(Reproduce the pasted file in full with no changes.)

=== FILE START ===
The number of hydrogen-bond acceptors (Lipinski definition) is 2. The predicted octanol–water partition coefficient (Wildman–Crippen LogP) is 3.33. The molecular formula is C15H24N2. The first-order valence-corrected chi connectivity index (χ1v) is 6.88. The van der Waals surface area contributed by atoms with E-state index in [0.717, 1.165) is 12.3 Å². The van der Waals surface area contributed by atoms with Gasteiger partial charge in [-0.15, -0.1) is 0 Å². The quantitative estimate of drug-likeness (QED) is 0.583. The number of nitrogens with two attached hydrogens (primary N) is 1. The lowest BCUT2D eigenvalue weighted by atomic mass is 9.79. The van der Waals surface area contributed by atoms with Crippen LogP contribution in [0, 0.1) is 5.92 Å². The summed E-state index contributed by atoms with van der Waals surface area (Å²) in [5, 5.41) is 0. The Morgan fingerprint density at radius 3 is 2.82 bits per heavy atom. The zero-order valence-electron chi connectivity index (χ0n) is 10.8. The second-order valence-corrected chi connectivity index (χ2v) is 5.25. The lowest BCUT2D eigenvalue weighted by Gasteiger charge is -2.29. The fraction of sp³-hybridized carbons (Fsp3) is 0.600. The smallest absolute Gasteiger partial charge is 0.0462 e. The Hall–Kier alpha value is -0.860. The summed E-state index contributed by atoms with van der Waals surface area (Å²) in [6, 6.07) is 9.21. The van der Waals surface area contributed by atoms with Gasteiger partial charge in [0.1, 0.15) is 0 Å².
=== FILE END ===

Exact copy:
The number of hydrogen-bond acceptors (Lipinski definition) is 2. The predicted octanol–water partition coefficient (Wildman–Crippen LogP) is 3.33. The molecular formula is C15H24N2. The first-order valence-corrected chi connectivity index (χ1v) is 6.88. The van der Waals surface area contributed by atoms with E-state index in [0.717, 1.165) is 12.3 Å². The van der Waals surface area contributed by atoms with Gasteiger partial charge in [-0.15, -0.1) is 0 Å². The quantitative estimate of drug-likeness (QED) is 0.583. The number of nitrogens with two attached hydrogens (primary N) is 1. The lowest BCUT2D eigenvalue weighted by atomic mass is 9.79. The van der Waals surface area contributed by atoms with Crippen LogP contribution in [0, 0.1) is 5.92 Å². The summed E-state index contributed by atoms with van der Waals surface area (Å²) in [5, 5.41) is 0. The Morgan fingerprint density at radius 3 is 2.82 bits per heavy atom. The zero-order valence-electron chi connectivity index (χ0n) is 10.8. The second-order valence-corrected chi connectivity index (χ2v) is 5.25. The lowest BCUT2D eigenvalue weighted by Gasteiger charge is -2.29. The fraction of sp³-hybridized carbons (Fsp3) is 0.600. The smallest absolute Gasteiger partial charge is 0.0462 e. The Hall–Kier alpha value is -0.860. The summed E-state index contributed by atoms with van der Waals surface area (Å²) in [6, 6.07) is 9.21. The van der Waals surface area contributed by atoms with Gasteiger partial charge in [0.1, 0.15) is 0 Å².